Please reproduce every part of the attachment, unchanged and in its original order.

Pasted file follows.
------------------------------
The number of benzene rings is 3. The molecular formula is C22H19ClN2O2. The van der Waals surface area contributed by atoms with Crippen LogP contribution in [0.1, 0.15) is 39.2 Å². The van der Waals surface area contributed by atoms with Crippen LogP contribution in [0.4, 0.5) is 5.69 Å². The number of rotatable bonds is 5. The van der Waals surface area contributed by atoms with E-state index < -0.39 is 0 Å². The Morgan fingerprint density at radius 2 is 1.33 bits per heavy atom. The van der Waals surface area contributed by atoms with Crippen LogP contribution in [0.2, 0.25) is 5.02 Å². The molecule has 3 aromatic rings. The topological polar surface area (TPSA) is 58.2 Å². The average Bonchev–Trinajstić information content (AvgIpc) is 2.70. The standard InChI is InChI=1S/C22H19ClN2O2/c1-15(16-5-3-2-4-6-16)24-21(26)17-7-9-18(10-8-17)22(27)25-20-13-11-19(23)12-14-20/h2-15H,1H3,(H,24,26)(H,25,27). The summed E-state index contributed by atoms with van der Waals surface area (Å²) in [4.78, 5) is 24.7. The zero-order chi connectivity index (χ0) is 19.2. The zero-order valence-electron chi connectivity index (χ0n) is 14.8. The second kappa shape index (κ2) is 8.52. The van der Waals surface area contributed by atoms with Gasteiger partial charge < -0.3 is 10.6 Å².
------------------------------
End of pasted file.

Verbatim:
The number of benzene rings is 3. The molecular formula is C22H19ClN2O2. The van der Waals surface area contributed by atoms with Crippen LogP contribution in [0.1, 0.15) is 39.2 Å². The van der Waals surface area contributed by atoms with Crippen LogP contribution in [0.4, 0.5) is 5.69 Å². The number of rotatable bonds is 5. The van der Waals surface area contributed by atoms with E-state index < -0.39 is 0 Å². The Morgan fingerprint density at radius 2 is 1.33 bits per heavy atom. The van der Waals surface area contributed by atoms with Crippen LogP contribution in [0.2, 0.25) is 5.02 Å². The molecule has 3 aromatic rings. The topological polar surface area (TPSA) is 58.2 Å². The average Bonchev–Trinajstić information content (AvgIpc) is 2.70. The standard InChI is InChI=1S/C22H19ClN2O2/c1-15(16-5-3-2-4-6-16)24-21(26)17-7-9-18(10-8-17)22(27)25-20-13-11-19(23)12-14-20/h2-15H,1H3,(H,24,26)(H,25,27). The summed E-state index contributed by atoms with van der Waals surface area (Å²) in [4.78, 5) is 24.7. The zero-order chi connectivity index (χ0) is 19.2. The zero-order valence-electron chi connectivity index (χ0n) is 14.8. The second kappa shape index (κ2) is 8.52. The van der Waals surface area contributed by atoms with Gasteiger partial charge < -0.3 is 10.6 Å².